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I've found during a lot of recent pen-tests that companies will use passwords like

c0mp4ny@b(

for a company called "company abc"

Is there any quick and easy way to generate a list of passwords based on as many possible 'leet speak' letters?

So the input would be

company abc

and the ouput would be

c0mpanyabc

c0mpany4bc

C0mpany4bc1

etc....

Where permutations of caps, underscores, added num/special chars at the end etc are all generated?

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2 Answers

up vote 1 down vote accepted

The first tool in my toolbox for generating permuted wordlists is RSMangler. So far, I wasn't able to find a better tool.

It's written in Ruby, it's open source, super easy to modify and extend, has a ton of options, and it's licenced under CC BY-SA UK.

You may easily extend the leet_swap array. For example

leet_swap = {
  'a' => '@',
  'C' => '(',
}

It automatically add numbers before and after each string, it even gives the option to append some common words to your wordlist in the array common_words.

All the options are enabled by default, so when you set the option --common you're disabling the common words feature. Same goes for the other options.

I'd highly advise disabling the --perms option, as it creates an extremely exhaustive permutation list. When I say "extremely exhaustive" I'm not overstating it. My non-mutated wordlist was expanded to nearly 900GB wordlist.

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This worked out great, thanks Adnan :) –  NULLZ May 13 '13 at 4:17
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I crafted an answer using Javascript, because it's what I am used to and no language is specified. I am confident that you can find/create an analog in whatever other language you please.

First off, I stole a function from This answer to create a cartesian product. The explanation of cartesian products is not really in the scope of this question, but suffice to say it combines arrays of possible characters into arrays of possible strings (very oversimplified).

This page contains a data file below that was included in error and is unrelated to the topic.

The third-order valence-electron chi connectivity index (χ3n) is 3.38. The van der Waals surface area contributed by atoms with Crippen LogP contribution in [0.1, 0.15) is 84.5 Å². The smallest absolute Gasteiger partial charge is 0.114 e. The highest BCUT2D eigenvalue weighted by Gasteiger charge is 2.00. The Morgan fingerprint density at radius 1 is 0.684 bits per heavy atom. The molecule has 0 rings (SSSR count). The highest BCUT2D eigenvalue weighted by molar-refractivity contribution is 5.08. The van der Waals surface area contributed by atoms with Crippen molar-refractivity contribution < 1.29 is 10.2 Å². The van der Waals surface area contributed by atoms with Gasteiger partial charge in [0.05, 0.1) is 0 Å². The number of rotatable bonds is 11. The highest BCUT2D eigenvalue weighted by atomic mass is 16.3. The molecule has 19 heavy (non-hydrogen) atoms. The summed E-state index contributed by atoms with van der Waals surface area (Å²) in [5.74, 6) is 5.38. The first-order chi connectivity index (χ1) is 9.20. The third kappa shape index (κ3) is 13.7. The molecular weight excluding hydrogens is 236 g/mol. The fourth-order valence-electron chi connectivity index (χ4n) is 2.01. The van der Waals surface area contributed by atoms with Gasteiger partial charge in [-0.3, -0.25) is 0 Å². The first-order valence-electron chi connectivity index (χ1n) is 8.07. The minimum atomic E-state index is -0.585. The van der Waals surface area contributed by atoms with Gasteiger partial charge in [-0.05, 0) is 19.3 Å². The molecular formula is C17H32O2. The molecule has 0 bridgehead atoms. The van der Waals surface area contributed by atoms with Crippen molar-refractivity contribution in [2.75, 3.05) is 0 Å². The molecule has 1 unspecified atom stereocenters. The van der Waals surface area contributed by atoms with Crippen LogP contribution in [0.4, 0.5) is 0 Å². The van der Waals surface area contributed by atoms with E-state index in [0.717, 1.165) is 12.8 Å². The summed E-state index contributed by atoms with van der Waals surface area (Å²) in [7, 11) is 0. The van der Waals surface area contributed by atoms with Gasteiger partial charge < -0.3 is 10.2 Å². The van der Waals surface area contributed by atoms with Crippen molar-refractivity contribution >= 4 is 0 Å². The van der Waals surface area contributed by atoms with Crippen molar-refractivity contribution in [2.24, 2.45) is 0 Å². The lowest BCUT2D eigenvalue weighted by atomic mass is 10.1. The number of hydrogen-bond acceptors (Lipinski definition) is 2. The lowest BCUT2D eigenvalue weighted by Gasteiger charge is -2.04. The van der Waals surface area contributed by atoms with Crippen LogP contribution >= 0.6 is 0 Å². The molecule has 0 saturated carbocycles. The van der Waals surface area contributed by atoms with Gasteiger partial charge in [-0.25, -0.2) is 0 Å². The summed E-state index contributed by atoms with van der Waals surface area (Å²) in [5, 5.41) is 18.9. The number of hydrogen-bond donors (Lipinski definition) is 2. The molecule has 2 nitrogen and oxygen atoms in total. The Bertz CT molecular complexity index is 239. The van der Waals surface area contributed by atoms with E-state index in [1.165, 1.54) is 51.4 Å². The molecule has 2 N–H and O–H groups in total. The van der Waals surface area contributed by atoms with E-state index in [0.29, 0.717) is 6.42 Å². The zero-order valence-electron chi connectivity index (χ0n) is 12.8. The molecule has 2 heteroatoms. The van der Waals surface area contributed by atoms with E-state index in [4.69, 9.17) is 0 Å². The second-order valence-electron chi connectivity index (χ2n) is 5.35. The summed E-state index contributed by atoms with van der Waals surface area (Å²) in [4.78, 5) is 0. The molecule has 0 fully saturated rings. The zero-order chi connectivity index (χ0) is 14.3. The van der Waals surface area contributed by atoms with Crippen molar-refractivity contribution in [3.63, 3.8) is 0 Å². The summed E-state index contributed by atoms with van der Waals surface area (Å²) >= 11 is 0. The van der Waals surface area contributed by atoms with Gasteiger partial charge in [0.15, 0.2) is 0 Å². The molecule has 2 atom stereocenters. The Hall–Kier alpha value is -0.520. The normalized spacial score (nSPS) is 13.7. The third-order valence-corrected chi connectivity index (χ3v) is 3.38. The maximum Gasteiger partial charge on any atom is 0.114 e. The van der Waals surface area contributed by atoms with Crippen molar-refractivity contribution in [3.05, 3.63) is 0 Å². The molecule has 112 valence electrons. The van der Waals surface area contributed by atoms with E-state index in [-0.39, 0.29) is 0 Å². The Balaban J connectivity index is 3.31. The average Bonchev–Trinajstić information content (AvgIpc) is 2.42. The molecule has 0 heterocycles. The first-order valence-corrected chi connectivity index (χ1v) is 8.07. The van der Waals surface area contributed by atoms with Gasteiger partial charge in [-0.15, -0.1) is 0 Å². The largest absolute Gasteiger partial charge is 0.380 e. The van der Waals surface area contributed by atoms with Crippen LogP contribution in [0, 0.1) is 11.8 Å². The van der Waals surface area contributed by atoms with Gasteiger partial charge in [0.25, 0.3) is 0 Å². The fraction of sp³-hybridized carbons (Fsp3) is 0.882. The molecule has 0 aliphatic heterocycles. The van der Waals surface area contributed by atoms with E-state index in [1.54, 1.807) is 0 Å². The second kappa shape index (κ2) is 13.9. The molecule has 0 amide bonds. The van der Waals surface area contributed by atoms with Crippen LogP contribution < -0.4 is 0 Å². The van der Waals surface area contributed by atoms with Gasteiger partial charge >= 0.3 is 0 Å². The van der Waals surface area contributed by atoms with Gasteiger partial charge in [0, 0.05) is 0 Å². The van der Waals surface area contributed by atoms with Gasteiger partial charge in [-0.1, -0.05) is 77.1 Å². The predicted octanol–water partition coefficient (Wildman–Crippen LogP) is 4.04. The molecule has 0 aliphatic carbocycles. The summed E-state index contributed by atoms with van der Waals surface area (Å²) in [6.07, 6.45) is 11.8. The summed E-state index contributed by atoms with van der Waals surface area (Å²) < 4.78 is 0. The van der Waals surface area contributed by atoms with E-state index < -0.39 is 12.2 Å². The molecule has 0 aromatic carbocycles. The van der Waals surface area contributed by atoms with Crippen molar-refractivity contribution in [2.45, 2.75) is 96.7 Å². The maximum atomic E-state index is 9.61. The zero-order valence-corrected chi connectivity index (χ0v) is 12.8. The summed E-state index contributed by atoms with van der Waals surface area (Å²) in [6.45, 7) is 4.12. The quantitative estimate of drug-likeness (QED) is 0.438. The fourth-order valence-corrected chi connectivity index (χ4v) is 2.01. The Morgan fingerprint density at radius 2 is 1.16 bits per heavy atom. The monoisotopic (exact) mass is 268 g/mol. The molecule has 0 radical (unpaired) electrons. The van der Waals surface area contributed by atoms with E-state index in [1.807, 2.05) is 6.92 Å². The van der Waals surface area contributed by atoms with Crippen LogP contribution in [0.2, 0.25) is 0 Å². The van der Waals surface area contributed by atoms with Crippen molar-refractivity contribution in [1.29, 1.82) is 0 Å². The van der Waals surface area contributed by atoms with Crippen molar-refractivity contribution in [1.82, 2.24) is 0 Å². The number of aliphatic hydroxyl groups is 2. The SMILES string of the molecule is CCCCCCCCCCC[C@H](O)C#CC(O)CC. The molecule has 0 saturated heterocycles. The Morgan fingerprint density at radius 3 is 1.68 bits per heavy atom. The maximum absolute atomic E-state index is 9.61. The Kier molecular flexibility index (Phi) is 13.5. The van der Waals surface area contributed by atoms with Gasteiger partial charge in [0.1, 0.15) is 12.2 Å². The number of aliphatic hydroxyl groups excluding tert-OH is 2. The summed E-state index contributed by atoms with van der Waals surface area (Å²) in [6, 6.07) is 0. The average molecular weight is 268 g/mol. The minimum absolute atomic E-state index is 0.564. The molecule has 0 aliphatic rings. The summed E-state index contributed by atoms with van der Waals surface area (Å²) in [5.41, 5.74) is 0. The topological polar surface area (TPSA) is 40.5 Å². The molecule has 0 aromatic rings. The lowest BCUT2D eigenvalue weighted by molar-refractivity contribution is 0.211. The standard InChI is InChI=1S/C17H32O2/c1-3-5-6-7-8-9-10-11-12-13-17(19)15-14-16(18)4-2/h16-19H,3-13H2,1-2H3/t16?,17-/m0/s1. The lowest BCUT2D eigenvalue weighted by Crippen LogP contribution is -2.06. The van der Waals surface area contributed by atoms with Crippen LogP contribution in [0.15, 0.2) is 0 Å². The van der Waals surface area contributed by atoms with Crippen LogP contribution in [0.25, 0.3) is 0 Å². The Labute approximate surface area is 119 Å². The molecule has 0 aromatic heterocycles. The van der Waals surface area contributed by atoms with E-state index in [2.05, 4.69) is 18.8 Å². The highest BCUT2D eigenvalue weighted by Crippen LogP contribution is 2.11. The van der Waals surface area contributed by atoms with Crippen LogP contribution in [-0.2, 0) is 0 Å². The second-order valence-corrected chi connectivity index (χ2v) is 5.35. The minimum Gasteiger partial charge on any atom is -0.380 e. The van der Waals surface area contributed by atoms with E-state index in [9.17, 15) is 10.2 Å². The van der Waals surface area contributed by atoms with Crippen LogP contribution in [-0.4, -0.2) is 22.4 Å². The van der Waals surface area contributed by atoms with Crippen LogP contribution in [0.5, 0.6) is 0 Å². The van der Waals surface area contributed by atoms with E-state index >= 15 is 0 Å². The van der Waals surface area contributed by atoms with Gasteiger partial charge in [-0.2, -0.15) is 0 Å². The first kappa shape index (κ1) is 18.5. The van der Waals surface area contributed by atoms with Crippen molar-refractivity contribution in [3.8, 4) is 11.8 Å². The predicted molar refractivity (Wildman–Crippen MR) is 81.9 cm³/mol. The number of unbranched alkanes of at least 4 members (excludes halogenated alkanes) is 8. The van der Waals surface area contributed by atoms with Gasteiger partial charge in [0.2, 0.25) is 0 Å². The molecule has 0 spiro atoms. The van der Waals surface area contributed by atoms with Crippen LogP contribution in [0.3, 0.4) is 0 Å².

OK, so ckozl's function is :

function cartProd(paramArray) {

  function addTo(curr, args) {

    var i, copy, 
        rest = args.slice(1),
        last = !rest.length,
        result = [];

    for (i = 0; i < args[0].length; i++) {

      copy = curr.slice();
      copy.push(args[0][i]);

      if (last) {
        result.push(copy);

      } else {
        result = result.concat(addTo(copy, rest));
      }
    }

    return result;
  }


  return addTo([], Array.prototype.slice.call(paramArray));
}

and mine is :

function findSubs(string) {
        //create a linked list of sub characters
        //expect lower case input
        subs={
                "p":["p","P"],
                "a":["a","A","4","@"],
                "s":["s","S","$","5"]
        }
        //create an (initially empty) array to store possible characters in each position
        result=[]
        for (var i=0;i<string.length;i++) {
                result[i]=subs[string.charAt(i)]; //Would be more robust if you added logic here to handle it not being a key in the subs object. 
        }
        /*
        so result might look like:
        [
                ["p","P"],
                ["a","A","4","@"],
                ["s","S","$","5"],
                ["s","S","$","5"]
        ]
        for an input of "pass"
        */
        return cartProd(result)
}

Honestly, ckzol's function does all the heavy lifting here. You would need to flesh out the subs array before use, and this does not handle adding characters at the end of the string (because it seems kind of arbitrary).

Also note I have ever so slightly modified the cartProd function, such that we can hand it an array of arrays as input params rather than multiple arrays overloading the arguments.

Edit: also note that the returned value is an array of arrays, so you would want to iterate through it and for each element e do e.join("").

Edit again: also note that you could easily extend this to apply other mutations to the password. For instance, if you wanted to add a number between 0 and 99 to the end of the string you could push an extra array onto the end of result, containing ["0","1","2",...,"99"]. You could include an empty element ("") in this array to also output possibilities not including the number suffix. The same logic could be used to add a prefix. Essentially you are building an array of arrays of possible characters in the result array, so you can include any mutations you can think of.

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looks pretty good to me, i'll have a go at fleshing it out and expanding the 'alphabet' and let you know how it goes :) –  NULLZ May 9 '13 at 6:43
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